Photo: Hugo Yu

These days, it seems like every taco in town comes on a house-nixtamalized, fresh-pressed masa tortilla, heavy with the scent of warm corn. But the past couple of years have also seen these tortillas’ wheat-based equivalents beginning to get a similar level of respect. If you’ve only ever had the industrial, shelf-stable versions — musty, strangely gummy — you’re missing out on what residents in northern Mexico have known for generations: Gently sweet from the grain with a rich pliability that (almost always) comes from lard, they can make just as big an impression as their corn counterparts when they’re given the proper level of respect. Who makes the very best? I spent the last weeks trekking around the city to find out.

1. Santa Fe BK
178 N. 8th St., nr. Bedford Ave., Williamsburg
Santa Fe BK griddles its oversize tortillas every morning — the restaurant offers breakfast burritos during the day (or until it sells out of them), and a full dinner menu at 5 p.m. with dishes such as green-chile stew — but when I arrived early one afternoon, I saw a heated display case holding pre-assembled burritos, and I became worried. Those concerns were assuaged the second I took the first bite. The tortilla (holding thick scrambled eggs, green chiles flecked with bits of charred skin, and caramelized hash browns) was tender, with a light dusting of flour on the exterior. I figured they had to be made with lard, but the restaurant confirms they’re vegan. A 10-pack to go costs $10, and I plan to pick one up anytime I’m in the neighborhood.

2. Corima
3 Allen St., btw. Division St. and Canal St.
There are a few things that set the chef Fidel Caballero’s flour tortilla apart from everything else on this list. For one thing, it’s served as a bread course halfway through a $100 tasting menu. Then comes the technique: I watched someone in the open kitchen cook one side of the dough on an inverted wok while simultaneously blasting the exposed side with a blow torch. The result is floppy, chewy, and flavorful in a way that doesn’t rely on too much fat (the base is sourdough). It’s also available à la carte, of course, but either way you have it, it comes with a chocolaty spiced butter on the side that should promptly be spread across the warm bread.

3. Los Tacos No.1
Multiple locations
This popular mini-chain’s hand-size flour tortillas are the thinnest I’ve ever had, made nearly transparent with lard, as a sign behind the grill warns pork-averse customers. They’re sturdy enough to contain a pile of crispy pastor shaved off the spit, but their thinness is also their fatal flaw as they are fast to dry out and must be consumed immediately.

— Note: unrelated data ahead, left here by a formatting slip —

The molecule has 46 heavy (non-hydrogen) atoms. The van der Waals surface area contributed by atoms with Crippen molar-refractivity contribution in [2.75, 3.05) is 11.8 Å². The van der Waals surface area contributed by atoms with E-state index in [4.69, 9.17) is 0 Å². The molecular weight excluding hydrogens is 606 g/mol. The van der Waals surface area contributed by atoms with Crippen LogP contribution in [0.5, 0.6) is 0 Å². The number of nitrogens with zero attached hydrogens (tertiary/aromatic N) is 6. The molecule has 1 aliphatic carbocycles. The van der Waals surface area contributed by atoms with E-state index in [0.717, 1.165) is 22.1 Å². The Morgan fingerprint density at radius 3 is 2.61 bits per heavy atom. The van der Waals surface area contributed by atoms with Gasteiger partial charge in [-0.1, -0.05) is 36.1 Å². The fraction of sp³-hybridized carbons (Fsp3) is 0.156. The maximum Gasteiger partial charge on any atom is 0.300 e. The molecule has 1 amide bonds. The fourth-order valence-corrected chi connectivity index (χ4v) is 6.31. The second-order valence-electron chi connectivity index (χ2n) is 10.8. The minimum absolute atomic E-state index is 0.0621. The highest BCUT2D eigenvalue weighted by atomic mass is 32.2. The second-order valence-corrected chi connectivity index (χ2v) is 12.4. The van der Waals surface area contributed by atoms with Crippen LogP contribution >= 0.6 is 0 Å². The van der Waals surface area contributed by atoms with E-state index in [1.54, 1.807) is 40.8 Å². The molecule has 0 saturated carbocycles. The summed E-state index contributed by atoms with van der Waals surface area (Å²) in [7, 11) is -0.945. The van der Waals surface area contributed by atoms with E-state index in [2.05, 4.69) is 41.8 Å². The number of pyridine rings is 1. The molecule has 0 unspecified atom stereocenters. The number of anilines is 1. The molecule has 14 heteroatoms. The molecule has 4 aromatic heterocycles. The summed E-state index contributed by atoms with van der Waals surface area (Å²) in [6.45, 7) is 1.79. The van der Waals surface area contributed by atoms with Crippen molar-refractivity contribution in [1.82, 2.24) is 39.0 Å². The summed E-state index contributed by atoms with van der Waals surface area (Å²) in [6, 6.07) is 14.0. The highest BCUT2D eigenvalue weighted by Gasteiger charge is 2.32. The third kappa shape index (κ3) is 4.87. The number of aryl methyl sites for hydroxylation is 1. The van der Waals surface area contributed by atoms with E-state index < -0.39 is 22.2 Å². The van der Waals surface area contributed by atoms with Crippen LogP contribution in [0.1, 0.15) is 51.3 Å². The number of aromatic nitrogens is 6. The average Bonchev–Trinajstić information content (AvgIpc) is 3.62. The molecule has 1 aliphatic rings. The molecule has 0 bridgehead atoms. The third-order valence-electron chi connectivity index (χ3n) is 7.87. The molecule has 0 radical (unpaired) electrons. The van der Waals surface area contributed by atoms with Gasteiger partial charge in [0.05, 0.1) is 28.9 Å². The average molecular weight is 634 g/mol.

4. Yellow Rose
102 3rd Ave., nr. E. 13th St.
This Tex-Mex favorite has built its reputation on the strength of its flour-tortilla tacos. In a lineup, these were some of the thickest of the bunch, the added volume a result, I assume, of the pinch of baking powder used in the recipe. That’s not a bad thing, considering the substantial guisadas contained within. It’s a great match. I would also love to dip these in a bowl of chili or have for breakfast with honey and butter. When it’s not busy, you can order a stack of six to go for $9, which they’ll cook to order and send out in a steaming plastic bag.

5. Vista Hermosa
Multiple locations
After trying both, I am certain there is no difference between the tortillas offered at Tacombi or their Vista Hermosa grocery-store brand. They’re easily the best flour tortillas you can buy at a Whole Foods: medium-size and relatively thin, with flaky layers that separate when ripped and a slight chew from the addition of cassava flour.

6. Border Town
Multiple locations (depending on the day of the week)
After waiting in line for 55 minutes, plus another 45 minutes to actually receive my two tacos from this madhouse pop-up that first launched during the pandemic, I was underwhelmed by the slender, foil wrapped cylinders in my bag. The lardy tortillas have garnered such a sterling reputation that I was disappointed to learn I couldn’t order any on their own (blame demand, I suppose). Instead, when I unwrapped my order — filled with papas rancheras — most of the tortilla stuck to the foil. Thankfully, a second attempt unraveled smoothly: It was well-made, and similar in flavor to Los Tacos No. 1, though slightly thicker and softer. I didn’t dislike the tortilla itself, but much like its foil wrapper, I was unable to extract the tortilla from the time and effort required to actually purchase one.

7. King David Tacos
Multiple locations
King David imports its white-flour breakfast-taco tortillas from Texas, and given the trouble, I wish they were treated with a little more respect: Whether you get them from one of the various outposts or at King David HQ in Prospect Heights, the petite, heavily filled tacos are pre-assembled and wrapped in foil. The tortillas are pillowy in a way that reminded me of mass-market varieties. The tortillas themselves didn’t seem to offer much flavor to the tacos, either.

8. Wolfnights
Multiple locations
This fast-casual mini-chain calls its wraps “flatbread,” but they are, for all intents and purposes, tortillas. Upon ordering, a ball of dough is set under a mechanical press to be flattened to a 12-inch diameter before being cooked until its surface begins to blister. The breads are offered in a handful of flavors — turmeric, ginger, date and pumpkin seed — but I went with the “plain” one for my Howling wrap to better assess its place on this list. As a wrap, it was effective for containing a mass of greens, chicken, fried pickles, and sauce. While the charred bits added some welcome flavor, the bread itself was too gummy to enjoy on its own.